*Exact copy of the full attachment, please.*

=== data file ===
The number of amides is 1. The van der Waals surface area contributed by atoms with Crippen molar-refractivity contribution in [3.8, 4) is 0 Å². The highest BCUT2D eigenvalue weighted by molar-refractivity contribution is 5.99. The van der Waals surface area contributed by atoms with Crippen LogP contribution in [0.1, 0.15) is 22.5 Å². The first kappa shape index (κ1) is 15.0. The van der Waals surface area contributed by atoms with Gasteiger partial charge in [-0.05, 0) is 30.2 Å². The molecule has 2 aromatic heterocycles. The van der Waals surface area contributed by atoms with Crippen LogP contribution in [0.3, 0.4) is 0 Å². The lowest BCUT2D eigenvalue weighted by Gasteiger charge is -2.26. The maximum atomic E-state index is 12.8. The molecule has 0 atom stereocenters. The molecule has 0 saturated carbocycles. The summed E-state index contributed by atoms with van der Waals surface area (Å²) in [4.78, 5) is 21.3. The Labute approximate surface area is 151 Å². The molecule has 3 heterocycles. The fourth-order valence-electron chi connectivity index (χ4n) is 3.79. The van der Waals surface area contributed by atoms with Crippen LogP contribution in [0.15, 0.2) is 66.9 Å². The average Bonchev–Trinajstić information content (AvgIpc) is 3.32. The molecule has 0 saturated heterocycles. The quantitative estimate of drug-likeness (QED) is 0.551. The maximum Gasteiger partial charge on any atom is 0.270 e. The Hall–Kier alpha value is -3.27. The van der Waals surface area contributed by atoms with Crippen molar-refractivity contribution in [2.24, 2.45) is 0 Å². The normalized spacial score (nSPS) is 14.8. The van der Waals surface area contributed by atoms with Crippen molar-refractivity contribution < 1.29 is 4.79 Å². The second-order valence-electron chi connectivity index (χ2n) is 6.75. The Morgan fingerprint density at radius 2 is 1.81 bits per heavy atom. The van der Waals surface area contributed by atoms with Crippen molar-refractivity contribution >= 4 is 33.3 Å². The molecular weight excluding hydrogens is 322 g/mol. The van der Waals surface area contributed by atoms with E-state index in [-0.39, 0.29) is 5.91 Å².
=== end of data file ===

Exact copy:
The number of amides is 1. The van der Waals surface area contributed by atoms with Crippen molar-refractivity contribution in [3.8, 4) is 0 Å². The highest BCUT2D eigenvalue weighted by molar-refractivity contribution is 5.99. The van der Waals surface area contributed by atoms with Crippen LogP contribution in [0.1, 0.15) is 22.5 Å². The first kappa shape index (κ1) is 15.0. The van der Waals surface area contributed by atoms with Gasteiger partial charge in [-0.05, 0) is 30.2 Å². The molecule has 2 aromatic heterocycles. The van der Waals surface area contributed by atoms with Crippen LogP contribution in [0.3, 0.4) is 0 Å². The lowest BCUT2D eigenvalue weighted by Gasteiger charge is -2.26. The maximum atomic E-state index is 12.8. The molecule has 0 atom stereocenters. The molecule has 0 saturated carbocycles. The summed E-state index contributed by atoms with van der Waals surface area (Å²) in [4.78, 5) is 21.3. The Labute approximate surface area is 151 Å². The molecule has 3 heterocycles. The fourth-order valence-electron chi connectivity index (χ4n) is 3.79. The van der Waals surface area contributed by atoms with Crippen LogP contribution in [0.15, 0.2) is 66.9 Å². The average Bonchev–Trinajstić information content (AvgIpc) is 3.32. The molecule has 0 saturated heterocycles. The quantitative estimate of drug-likeness (QED) is 0.551. The maximum Gasteiger partial charge on any atom is 0.270 e. The Hall–Kier alpha value is -3.27. The van der Waals surface area contributed by atoms with Crippen molar-refractivity contribution in [2.24, 2.45) is 0 Å². The normalized spacial score (nSPS) is 14.8. The van der Waals surface area contributed by atoms with Crippen molar-refractivity contribution < 1.29 is 4.79 Å². The second-order valence-electron chi connectivity index (χ2n) is 6.75. The Morgan fingerprint density at radius 2 is 1.81 bits per heavy atom. The van der Waals surface area contributed by atoms with Crippen molar-refractivity contribution >= 4 is 33.3 Å². The molecular weight excluding hydrogens is 322 g/mol. The van der Waals surface area contributed by atoms with E-state index in [-0.39, 0.29) is 5.91 Å².